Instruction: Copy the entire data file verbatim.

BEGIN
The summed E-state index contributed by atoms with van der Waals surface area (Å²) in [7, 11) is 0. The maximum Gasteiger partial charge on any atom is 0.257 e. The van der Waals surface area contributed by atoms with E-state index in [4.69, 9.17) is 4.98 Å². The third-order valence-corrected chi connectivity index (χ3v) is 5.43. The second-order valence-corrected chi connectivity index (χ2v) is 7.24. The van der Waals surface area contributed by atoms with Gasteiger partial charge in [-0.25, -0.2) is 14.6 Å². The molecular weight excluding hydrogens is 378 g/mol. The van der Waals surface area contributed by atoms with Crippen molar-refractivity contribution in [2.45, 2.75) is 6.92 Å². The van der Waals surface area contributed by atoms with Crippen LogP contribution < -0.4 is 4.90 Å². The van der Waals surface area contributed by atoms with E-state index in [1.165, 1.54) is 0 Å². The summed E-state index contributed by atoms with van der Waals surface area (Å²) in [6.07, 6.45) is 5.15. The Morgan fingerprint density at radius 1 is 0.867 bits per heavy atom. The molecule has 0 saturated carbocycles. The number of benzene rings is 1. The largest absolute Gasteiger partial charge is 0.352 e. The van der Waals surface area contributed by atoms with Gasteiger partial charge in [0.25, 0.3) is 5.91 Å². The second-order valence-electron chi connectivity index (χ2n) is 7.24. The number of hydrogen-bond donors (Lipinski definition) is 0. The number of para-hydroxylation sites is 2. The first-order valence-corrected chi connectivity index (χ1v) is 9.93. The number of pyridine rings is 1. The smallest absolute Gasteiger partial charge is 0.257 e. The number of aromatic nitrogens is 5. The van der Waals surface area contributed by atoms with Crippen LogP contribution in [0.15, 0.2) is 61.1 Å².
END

The summed E-state index contributed by atoms with van der Waals surface area (Å²) in [7, 11) is 0. The maximum Gasteiger partial charge on any atom is 0.257 e. The van der Waals surface area contributed by atoms with E-state index in [4.69, 9.17) is 4.98 Å². The third-order valence-corrected chi connectivity index (χ3v) is 5.43. The second-order valence-corrected chi connectivity index (χ2v) is 7.24. The van der Waals surface area contributed by atoms with Gasteiger partial charge in [-0.25, -0.2) is 14.6 Å². The molecular weight excluding hydrogens is 378 g/mol. The van der Waals surface area contributed by atoms with Crippen molar-refractivity contribution in [2.45, 2.75) is 6.92 Å². The van der Waals surface area contributed by atoms with Crippen LogP contribution < -0.4 is 4.90 Å². The van der Waals surface area contributed by atoms with E-state index in [1.165, 1.54) is 0 Å². The summed E-state index contributed by atoms with van der Waals surface area (Å²) in [6.07, 6.45) is 5.15. The Morgan fingerprint density at radius 1 is 0.867 bits per heavy atom. The molecule has 0 saturated carbocycles. The number of benzene rings is 1. The largest absolute Gasteiger partial charge is 0.352 e. The van der Waals surface area contributed by atoms with Gasteiger partial charge in [0.25, 0.3) is 5.91 Å². The second-order valence-electron chi connectivity index (χ2n) is 7.24. The number of hydrogen-bond donors (Lipinski definition) is 0. The number of para-hydroxylation sites is 2. The first-order valence-corrected chi connectivity index (χ1v) is 9.93. The number of pyridine rings is 1. The smallest absolute Gasteiger partial charge is 0.257 e. The number of aromatic nitrogens is 5. The van der Waals surface area contributed by atoms with Crippen LogP contribution in [0.15, 0.2) is 61.1 Å².